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Birth of daughters gave singer new priorities

2009
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Idan Raichel will perform in Toronto on Nov. 10. (Elan Weissman photo)

Israeli musician Idan Raichel has been performing his solo piano concerts around the world since 2015 and this fall he’s stopping in three Canadian cities to serenade audiences.

Raichel began playing solo after the release of his ninth album, At the Edge of the Beginning, in 2015. The stripped-down recording, featuring Raichel singing ballads and accompanying himself on piano, heralded a new musical direction for him.

Until 2015, Raichel was mainly known as the dreadlocked leader of the Idan Raichel Project, a group of up 10 musicians that fuses electronic music with Middle Eastern and Ethiopian rhythms and Hebrew and Amharic lyrics. The project shot to international fame after the 2002 release of Raichel’s breakthrough hit, “Bo’ee,” which was recorded in his parents’ basement in Kfar Saba, Israel.

He said the birth of his eldest daughter, Philipa, who’s now six years old, inspired, him to write the gentle, introspective songs on At the Edge of the Beginning, his first solo album, and on his 2017 double solo album, Idan Raichel: Piano Songs. He also shaved his trademark dreadlocks, which symbolized the personal changes he experienced when he became a father, and he went on his first solo tour.

The birth of Philipa and her four-year-old sister, Salome, changed the priorities in his life, Raichel told The CJN. “I still love to perform, I still love to have concerts, I still love to tour, but now everything has its price. If I’m travelling for two months, it means I’m not here in Israel,” he said.

He added that his children have influenced him musically. “Sometimes I feel I hear music through their ears, in a more innocent way,” he said.

Raichel performed an intimate solo piano concert at a November 2017 gala in Toronto to celebrate Canadian Hadassah-Wizo’s 100th birthday. “I felt that I’m inviting the listeners to my living room and I’m sharing my heart with the listeners,” he said at the time.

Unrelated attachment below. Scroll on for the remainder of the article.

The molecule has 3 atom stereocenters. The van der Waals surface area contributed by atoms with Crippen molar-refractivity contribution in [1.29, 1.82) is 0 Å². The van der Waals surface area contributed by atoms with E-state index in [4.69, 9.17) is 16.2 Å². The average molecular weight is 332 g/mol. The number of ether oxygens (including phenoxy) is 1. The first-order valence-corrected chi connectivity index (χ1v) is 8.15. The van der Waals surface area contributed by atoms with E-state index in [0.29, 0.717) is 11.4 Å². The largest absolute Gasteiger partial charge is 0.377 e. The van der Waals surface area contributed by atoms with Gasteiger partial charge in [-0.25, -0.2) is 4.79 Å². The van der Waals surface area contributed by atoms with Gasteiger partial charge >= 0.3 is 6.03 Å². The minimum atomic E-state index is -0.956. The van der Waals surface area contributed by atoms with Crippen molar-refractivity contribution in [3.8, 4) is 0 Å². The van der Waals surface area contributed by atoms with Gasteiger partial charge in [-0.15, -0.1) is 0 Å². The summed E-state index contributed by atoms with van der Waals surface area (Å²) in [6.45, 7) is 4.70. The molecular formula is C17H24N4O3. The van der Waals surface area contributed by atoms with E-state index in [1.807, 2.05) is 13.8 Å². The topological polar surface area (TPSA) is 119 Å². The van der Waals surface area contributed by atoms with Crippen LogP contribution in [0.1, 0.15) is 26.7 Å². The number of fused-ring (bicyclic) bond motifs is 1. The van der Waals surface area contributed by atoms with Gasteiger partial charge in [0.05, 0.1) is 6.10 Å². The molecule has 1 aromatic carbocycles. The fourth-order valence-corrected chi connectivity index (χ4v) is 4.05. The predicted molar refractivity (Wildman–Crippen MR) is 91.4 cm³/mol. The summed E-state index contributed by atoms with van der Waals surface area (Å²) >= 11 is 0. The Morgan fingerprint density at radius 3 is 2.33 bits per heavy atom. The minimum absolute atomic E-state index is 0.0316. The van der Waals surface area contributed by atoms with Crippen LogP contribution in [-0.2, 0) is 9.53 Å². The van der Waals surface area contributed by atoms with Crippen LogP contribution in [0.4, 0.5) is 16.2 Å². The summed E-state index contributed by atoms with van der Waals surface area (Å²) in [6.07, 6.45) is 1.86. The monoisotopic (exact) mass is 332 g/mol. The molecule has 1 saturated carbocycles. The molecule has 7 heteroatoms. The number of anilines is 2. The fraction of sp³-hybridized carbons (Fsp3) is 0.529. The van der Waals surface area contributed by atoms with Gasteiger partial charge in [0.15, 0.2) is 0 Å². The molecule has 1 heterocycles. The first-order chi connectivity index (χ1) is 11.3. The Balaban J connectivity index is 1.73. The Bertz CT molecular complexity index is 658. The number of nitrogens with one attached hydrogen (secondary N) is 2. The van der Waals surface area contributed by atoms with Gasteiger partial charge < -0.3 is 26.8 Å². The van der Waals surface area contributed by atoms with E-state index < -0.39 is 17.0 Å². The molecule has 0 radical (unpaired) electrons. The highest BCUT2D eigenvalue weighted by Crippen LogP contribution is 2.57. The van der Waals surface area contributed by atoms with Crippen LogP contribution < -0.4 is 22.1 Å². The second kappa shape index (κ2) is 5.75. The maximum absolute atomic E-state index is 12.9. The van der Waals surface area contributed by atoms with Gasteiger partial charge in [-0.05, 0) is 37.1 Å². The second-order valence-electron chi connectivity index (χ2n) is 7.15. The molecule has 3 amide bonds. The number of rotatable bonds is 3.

When he goes onstage at the Roy Thomson Hall on Nov. 10, part of his three-city Canadian tour, his “living room” will be a 2,630-seat venue, one of the city’s largest concert halls. “It’s a real challenge to keep the intimate feeling,” Raichel said. “The challenge will be, even if there are thousands of people in the venue, still to play so that everyone will feel they came to my living room.”

Raichel will play acoustic piano, electric piano, guitar, percussion, drum pad, looper and toy instruments that belong to his two daughters, which he uses to create sounds to celebrate his fatherhood. At the 2017 Hadassah-Wizo gala, the presence of his children was palpable, when in the middle of a song he played a toy xylophone.

When Raichel went on the road by himself in 2015, the Idan Raichel Project took a break. The band reunited to perform 35 concerts at the June 2018 Idan Raichel Festival in Rishon LeZion, Israel.

Rachel’s latest album, And If You Will Come to Me, includes a track by the Idan Raichel Project. A world music recording, it also features guest musicians from Japan, Bulgaria, Ethiopia, Cuba and India, as well as Israeli stars Berry Sakharof and Zehava Ben. The album’s title track, “Ve’Eem Tavo’ee Elay,” in Hebrew, has been streamed on YouTube more than 18 million times.

“Every album is a kind of evolution because I see my albums as a kind of documentary of my life,” Raichel said. “The latest album is just the compositions and the text I felt are speaking to me in the past two years, close to my heart.”

 

Idan Raichel performs on Nov. 7 at the Olympia in Montreal, on Nov. 9 at the Palais Montcalm in Quebec City and Nov. 10 at Roy Thomson Hall in Toronto. Visit idanraichelproject.com for more info.

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